Fast radio bursts (FRB) have been perplexing space experts for many years, and until now, scientists have not succeeded in figuring out the exact origin of these signals. Several space experts believe that fast radio bursts could be the result of natural causes, while another section of scientists argue that these bursts might be an indication of aliens trying to contact humans. Now, astronomers have detected a radio signal coming from a source within the Milky Way.
Origin of this fast radio burst
The study led by Paul Scholz, a researcher at the University of Toronto, Canada, suggested that the radio burst is coming from an active magnetar known as SGR 1935+2154. It should be noted that this active magnetar is a neutron star, which is basically the collapsed core of a massive star which could have a very powerful magnetic field.
Interestingly, this is for the first time that researchers are discovering fast radio bursts within the Milky Way galaxy. Researchers also made it clear that further observations are required to confirm their findings.
"We now have direct evidence that a known Galactic magnetar has produced a radio burst that is getting close to as bright as some known extragalactic FRB sources. It's basically guaranteed that some FRB sources must be, by analogy, bursting magnetars, but a key question remains: are they all bursting magnetars, or do FRBs come from a variety of different origins?" Jason W T Hessels, a Senior Scientist at ASTRON, Netherlands Institute for Radio Astronomy told Newsweek.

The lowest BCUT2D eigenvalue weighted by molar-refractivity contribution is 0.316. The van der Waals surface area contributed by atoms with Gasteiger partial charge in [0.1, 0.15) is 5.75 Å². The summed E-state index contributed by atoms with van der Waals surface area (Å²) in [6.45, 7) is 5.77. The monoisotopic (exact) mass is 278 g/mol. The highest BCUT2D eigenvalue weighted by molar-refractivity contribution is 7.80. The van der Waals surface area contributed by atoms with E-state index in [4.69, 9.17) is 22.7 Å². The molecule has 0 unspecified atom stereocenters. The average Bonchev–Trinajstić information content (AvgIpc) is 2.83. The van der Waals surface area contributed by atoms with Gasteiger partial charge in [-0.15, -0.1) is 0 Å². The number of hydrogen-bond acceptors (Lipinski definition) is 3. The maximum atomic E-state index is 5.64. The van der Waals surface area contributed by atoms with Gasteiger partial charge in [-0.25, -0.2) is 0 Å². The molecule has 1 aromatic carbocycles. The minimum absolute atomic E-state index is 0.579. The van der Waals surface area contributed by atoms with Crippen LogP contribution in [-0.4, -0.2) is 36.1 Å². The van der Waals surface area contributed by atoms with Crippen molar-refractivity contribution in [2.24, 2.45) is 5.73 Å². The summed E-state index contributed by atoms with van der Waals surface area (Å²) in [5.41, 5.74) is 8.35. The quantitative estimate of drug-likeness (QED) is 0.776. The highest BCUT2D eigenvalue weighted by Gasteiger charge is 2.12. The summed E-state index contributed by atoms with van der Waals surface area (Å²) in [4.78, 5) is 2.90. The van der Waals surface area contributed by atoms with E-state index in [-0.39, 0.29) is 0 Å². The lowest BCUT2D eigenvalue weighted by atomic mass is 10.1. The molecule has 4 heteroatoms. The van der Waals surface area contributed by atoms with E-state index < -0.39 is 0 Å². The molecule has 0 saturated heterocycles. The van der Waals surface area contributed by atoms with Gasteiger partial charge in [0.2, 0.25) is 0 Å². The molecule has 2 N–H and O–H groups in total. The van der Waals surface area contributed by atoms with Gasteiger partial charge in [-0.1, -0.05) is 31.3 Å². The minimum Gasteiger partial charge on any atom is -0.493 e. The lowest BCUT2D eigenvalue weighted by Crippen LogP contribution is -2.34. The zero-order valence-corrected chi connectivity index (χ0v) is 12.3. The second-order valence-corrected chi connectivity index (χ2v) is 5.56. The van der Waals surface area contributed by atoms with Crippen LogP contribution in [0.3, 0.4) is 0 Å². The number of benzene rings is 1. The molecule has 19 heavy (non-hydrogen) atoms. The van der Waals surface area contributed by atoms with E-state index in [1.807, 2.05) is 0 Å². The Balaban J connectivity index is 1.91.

Fast radio bursts from a single source
A few months back, researchers led by scientists at the Canadian Hydrogen Intensity Mapping Experiment Fast Radio Burst Project (CHIME/FRB) in British Columbia detected a mysterious FRB that came from a galaxy located almost 500 million light-years away. Surprisingly, these FRBs came in a 16.35-day cycle, and it made many space experts believe that something is strange with these signals.
However, space experts believe that these bursts might be sent by space bodies orbiting a star, that sends out signals only at a certain interval in its orbit. Even though several scientists assure the natural origin of these bursts, they have not ruled out the possibility of alien hand behind the transmission of these signals.